Modern Slavery

Modern Slavery Statement
(California Transparency in Supply Chains Act of 2010 and U.K. Modern Slavery Act of 2015)

This Statement relates to our fiscal year that commenced on January 30, 2022 and ended January 28, 2023 (“fiscal year 2023”). This Statement generally discusses the efforts of The TJX Companies, Inc. and its consolidated subsidiaries to address modern slavery because we take a global approach to modern slavery compliance. The reporting entities come within our Global Social Compliance Program.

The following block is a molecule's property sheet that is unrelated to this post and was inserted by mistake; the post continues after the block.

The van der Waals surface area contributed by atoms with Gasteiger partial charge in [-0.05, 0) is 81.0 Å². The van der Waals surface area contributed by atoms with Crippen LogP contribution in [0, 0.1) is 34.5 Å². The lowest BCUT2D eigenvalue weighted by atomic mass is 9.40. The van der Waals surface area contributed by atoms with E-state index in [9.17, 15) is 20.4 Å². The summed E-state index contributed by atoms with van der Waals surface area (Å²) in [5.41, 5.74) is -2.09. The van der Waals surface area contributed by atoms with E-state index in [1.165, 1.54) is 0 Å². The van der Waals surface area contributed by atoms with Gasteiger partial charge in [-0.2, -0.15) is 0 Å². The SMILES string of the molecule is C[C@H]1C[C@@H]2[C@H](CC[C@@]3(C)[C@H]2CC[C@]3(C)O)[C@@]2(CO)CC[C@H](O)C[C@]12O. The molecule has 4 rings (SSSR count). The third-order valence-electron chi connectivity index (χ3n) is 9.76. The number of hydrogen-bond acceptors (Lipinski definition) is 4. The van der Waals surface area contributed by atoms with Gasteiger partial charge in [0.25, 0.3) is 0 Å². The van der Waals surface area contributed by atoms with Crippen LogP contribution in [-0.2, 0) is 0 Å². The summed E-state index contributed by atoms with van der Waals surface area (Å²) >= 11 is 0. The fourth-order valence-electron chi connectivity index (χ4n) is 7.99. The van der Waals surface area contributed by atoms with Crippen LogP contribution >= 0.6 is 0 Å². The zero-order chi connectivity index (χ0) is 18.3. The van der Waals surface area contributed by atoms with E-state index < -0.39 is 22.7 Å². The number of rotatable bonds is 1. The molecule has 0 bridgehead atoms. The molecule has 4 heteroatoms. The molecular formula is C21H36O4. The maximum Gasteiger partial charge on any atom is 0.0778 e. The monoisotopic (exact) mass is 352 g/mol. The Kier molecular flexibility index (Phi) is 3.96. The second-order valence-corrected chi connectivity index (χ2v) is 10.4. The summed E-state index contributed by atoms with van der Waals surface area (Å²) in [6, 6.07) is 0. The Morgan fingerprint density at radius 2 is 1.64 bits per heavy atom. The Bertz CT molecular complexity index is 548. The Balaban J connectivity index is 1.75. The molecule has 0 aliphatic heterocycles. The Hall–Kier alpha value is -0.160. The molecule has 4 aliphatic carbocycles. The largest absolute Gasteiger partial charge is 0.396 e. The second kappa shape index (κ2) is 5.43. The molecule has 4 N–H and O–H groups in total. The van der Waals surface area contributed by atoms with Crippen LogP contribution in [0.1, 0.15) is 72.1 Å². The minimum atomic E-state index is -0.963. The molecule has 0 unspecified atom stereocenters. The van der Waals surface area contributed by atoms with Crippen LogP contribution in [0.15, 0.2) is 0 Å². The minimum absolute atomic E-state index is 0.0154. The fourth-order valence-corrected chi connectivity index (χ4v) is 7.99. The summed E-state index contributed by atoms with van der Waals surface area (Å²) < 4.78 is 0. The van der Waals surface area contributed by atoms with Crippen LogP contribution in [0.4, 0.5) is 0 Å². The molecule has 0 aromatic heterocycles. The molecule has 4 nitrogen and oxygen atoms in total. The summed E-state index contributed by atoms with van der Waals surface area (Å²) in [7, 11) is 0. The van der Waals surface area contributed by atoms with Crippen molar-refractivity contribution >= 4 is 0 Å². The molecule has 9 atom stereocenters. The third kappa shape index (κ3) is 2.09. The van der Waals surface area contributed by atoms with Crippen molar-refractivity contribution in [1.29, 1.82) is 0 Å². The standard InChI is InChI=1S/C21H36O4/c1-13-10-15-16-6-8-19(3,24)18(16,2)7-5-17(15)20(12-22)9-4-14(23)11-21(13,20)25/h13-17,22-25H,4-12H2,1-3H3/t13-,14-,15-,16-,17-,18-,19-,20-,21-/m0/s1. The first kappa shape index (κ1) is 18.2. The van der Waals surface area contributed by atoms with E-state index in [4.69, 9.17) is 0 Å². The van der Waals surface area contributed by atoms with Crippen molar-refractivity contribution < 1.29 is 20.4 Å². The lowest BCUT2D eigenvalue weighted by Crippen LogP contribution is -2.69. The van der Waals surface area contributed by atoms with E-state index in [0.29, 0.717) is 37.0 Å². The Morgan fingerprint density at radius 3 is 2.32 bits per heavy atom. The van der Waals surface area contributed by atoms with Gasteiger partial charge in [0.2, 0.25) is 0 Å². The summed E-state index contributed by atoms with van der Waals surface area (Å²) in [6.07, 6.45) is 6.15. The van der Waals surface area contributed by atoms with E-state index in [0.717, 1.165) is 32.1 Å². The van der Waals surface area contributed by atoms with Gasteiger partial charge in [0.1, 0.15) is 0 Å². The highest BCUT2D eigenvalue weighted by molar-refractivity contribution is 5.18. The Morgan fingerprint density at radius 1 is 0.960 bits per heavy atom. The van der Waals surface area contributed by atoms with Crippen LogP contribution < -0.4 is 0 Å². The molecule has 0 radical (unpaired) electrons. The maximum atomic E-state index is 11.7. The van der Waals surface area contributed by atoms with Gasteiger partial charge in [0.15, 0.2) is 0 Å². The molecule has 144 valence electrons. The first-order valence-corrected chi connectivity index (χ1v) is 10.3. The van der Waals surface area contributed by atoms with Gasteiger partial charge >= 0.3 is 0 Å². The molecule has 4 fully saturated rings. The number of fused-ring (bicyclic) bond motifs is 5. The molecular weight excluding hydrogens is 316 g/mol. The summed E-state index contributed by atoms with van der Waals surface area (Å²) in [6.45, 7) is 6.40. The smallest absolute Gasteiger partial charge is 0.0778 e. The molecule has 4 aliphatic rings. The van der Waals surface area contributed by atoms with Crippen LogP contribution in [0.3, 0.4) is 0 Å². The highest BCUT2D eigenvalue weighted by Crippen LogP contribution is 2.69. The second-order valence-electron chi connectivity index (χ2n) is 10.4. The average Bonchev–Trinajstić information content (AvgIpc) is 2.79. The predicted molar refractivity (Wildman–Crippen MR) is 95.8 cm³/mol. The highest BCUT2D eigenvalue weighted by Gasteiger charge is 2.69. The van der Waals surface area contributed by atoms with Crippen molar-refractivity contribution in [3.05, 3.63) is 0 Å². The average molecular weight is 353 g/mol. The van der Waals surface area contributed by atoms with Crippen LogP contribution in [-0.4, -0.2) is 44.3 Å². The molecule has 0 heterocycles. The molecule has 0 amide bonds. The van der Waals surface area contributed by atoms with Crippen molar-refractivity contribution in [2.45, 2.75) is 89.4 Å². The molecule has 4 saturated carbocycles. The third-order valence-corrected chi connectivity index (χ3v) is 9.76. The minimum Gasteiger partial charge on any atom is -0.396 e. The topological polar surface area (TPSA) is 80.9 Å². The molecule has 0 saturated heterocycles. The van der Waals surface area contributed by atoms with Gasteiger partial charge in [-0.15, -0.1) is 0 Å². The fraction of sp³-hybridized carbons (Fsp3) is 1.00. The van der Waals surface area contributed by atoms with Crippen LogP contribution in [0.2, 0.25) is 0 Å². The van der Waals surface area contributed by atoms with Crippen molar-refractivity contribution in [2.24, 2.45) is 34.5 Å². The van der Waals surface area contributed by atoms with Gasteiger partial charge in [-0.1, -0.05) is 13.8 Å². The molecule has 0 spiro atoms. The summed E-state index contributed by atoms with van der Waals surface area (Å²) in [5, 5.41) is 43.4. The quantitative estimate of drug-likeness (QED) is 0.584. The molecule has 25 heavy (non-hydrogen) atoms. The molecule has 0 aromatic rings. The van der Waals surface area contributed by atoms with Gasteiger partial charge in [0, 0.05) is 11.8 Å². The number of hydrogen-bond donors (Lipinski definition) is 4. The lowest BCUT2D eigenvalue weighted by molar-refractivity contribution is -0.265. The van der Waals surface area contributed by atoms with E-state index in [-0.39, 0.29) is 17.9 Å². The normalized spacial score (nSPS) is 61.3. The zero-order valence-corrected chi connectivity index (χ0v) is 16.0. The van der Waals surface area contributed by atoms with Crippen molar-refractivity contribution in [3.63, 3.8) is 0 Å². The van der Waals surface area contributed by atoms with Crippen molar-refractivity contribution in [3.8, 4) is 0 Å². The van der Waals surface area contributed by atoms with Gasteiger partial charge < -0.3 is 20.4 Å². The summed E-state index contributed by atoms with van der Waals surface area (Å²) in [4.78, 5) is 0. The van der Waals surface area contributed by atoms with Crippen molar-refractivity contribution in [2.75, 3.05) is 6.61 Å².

About Our Business. TJX is an off-price retailer of apparel and home fashions with over 4,800 stores across three continents in nine countries offering a rapidly changing assortment of merchandise. We source merchandise from a varying and expansive universe of approximately 21,000 vendors and more than 100 countries. As a multi-banner, multi-geography off-price retailer, we have a large, complex, and global business model that differs from many other traditional retailers that, unlike TJX, may own, operate, or control the facilities that manufacture products sold in their stores and/or may purchase products from a generally consistent vendor base. Our strategies to acquire merchandise are intentionally flexible to allow our buying organization to react to frequently changing opportunities and trends in the market and to adjust how and what is acquired as well as when it is acquired. Sometimes, when what we are seeing in the marketplace is not the right value for our customers, meaning the right combination of brand, fashion, price, and quality, we may help design or develop merchandise to be manufactured just for us.